•‘Our insights give us an opportunity to mobilize FDI’

By Olayinka Ajayi

Genevieve Ahinful is the head of Political Risk Insurance at Africa Specialty Risks, ASR, a pan-African (re)insurance group with its head office in London and which aims to establish business development hubs in Kenya, Morocco, South Africa, Côte d’Ivoire, Egypt, and Nigeria. In this interview, the UK-born Ghanaian speaks on the need to rewrite the risk insurance narrative across Africa which has often been misinterpreted.

Excerpts:

Can you introduce us to Africa Specialty Risks?

Africa Specialty Risks was established in August 2020, it was founded by Mikir Shah, CEO of ASR and formerly the CEO of AXA Africa Specialty Risks, and Bryan Howett, Chief Finance Officer and formerly the CEO of Old Mutual’s pan-African reinsurance operations.

They created Africa Specialty Risks with the intention to offer a wide range of specialty insurance covers across different lines of business providing companies and investors with a one-stop shop.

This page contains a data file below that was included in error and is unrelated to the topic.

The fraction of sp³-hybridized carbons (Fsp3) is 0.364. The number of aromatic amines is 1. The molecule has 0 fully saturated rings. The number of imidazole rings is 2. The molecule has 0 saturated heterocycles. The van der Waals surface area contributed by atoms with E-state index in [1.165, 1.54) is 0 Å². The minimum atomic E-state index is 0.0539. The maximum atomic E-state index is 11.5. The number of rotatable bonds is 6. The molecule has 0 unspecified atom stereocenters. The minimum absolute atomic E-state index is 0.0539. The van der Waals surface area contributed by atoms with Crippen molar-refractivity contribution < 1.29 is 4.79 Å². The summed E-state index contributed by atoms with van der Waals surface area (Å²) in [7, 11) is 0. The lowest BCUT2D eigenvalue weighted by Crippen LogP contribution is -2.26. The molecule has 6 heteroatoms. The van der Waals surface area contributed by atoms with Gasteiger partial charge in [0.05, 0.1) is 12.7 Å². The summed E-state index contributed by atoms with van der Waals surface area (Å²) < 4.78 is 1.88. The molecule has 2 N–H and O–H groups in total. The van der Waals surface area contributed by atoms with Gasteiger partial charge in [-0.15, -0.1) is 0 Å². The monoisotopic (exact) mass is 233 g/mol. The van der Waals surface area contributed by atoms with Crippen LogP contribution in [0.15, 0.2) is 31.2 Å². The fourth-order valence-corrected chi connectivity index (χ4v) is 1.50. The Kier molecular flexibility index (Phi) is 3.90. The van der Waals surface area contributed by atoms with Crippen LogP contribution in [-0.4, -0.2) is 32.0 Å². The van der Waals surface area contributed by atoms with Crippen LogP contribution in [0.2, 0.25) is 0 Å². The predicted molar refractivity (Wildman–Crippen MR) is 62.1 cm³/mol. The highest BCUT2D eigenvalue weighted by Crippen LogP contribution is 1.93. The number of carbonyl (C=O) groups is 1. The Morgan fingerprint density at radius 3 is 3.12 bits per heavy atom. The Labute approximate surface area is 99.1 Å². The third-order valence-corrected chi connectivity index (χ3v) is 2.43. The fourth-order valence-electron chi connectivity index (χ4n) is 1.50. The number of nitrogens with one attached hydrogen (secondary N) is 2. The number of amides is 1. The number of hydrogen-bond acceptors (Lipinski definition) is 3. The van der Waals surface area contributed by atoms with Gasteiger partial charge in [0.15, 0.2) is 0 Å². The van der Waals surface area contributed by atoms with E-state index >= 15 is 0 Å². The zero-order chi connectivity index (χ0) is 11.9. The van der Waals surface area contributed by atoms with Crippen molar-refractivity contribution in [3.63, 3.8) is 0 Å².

ASR currently offers risk mitigating products in a variety of areas of expertise that are particularly relevant to the African continent: we have Political Risk Insurance and Trade Credit, Political Violence and Terrorism, Energy, Construction, Parametric and many other innovative and equally important insurance solutions. The latter reflects our commitment and expertise to cater to the diverse needs of businesses and investors operating in Africa.

Why is ASR focusing on Africa?

I was born in Ghana, my CEO is from Kenya, the top senior management at Africa Specialty Risks have lived and worked in Africa, we have also lived in London and our ambition is fully African. We want to unlock greater and more efficient protections for policy holders, and rewrite the risk insurance narrative across Africa which has often been misinterpreted. We have seen the different challenges African transactions face when they seek insurance capacity from the European market.